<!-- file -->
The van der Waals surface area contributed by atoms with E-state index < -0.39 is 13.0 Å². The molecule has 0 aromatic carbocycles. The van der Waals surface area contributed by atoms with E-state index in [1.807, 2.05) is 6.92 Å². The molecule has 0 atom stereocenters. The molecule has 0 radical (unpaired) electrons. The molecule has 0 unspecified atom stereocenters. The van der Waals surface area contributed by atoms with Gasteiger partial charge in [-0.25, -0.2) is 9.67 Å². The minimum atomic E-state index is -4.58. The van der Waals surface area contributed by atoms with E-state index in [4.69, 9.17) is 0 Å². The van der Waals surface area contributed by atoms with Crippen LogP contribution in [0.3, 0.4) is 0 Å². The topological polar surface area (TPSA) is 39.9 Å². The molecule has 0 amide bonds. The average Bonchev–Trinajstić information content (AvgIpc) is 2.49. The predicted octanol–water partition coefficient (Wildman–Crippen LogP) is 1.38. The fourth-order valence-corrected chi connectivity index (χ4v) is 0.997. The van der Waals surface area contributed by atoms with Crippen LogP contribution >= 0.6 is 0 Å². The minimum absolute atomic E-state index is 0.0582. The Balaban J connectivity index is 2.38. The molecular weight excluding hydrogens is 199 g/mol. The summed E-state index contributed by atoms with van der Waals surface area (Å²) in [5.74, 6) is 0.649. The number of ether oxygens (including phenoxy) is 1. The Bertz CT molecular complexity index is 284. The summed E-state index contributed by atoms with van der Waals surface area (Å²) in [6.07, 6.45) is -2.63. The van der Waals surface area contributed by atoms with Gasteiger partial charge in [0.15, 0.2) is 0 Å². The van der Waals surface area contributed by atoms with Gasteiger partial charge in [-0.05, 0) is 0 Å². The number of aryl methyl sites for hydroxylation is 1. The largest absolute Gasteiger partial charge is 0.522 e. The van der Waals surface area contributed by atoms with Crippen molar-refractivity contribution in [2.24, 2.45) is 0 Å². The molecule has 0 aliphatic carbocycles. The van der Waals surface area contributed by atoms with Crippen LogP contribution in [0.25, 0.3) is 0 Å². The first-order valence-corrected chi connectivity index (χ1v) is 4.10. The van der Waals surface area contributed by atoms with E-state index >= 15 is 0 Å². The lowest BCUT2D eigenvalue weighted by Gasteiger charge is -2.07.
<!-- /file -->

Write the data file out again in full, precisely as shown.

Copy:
The van der Waals surface area contributed by atoms with E-state index < -0.39 is 13.0 Å². The molecule has 0 aromatic carbocycles. The van der Waals surface area contributed by atoms with E-state index in [1.807, 2.05) is 6.92 Å². The molecule has 0 atom stereocenters. The molecule has 0 radical (unpaired) electrons. The molecule has 0 unspecified atom stereocenters. The van der Waals surface area contributed by atoms with Gasteiger partial charge in [-0.25, -0.2) is 9.67 Å². The minimum atomic E-state index is -4.58. The van der Waals surface area contributed by atoms with E-state index in [4.69, 9.17) is 0 Å². The van der Waals surface area contributed by atoms with Crippen LogP contribution in [0.3, 0.4) is 0 Å². The topological polar surface area (TPSA) is 39.9 Å². The molecule has 0 amide bonds. The average Bonchev–Trinajstić information content (AvgIpc) is 2.49. The predicted octanol–water partition coefficient (Wildman–Crippen LogP) is 1.38. The fourth-order valence-corrected chi connectivity index (χ4v) is 0.997. The van der Waals surface area contributed by atoms with Crippen LogP contribution >= 0.6 is 0 Å². The minimum absolute atomic E-state index is 0.0582. The Balaban J connectivity index is 2.38. The molecular weight excluding hydrogens is 199 g/mol. The summed E-state index contributed by atoms with van der Waals surface area (Å²) in [5.74, 6) is 0.649. The number of ether oxygens (including phenoxy) is 1. The Bertz CT molecular complexity index is 284. The summed E-state index contributed by atoms with van der Waals surface area (Å²) in [6.07, 6.45) is -2.63. The van der Waals surface area contributed by atoms with Gasteiger partial charge in [0.15, 0.2) is 0 Å². The van der Waals surface area contributed by atoms with Gasteiger partial charge in [-0.05, 0) is 0 Å². The number of aryl methyl sites for hydroxylation is 1. The largest absolute Gasteiger partial charge is 0.522 e. The van der Waals surface area contributed by atoms with Crippen molar-refractivity contribution in [2.24, 2.45) is 0 Å². The molecule has 0 aliphatic carbocycles. The van der Waals surface area contributed by atoms with Crippen LogP contribution in [0.25, 0.3) is 0 Å². The first-order valence-corrected chi connectivity index (χ1v) is 4.10. The van der Waals surface area contributed by atoms with E-state index >= 15 is 0 Å². The lowest BCUT2D eigenvalue weighted by Gasteiger charge is -2.07.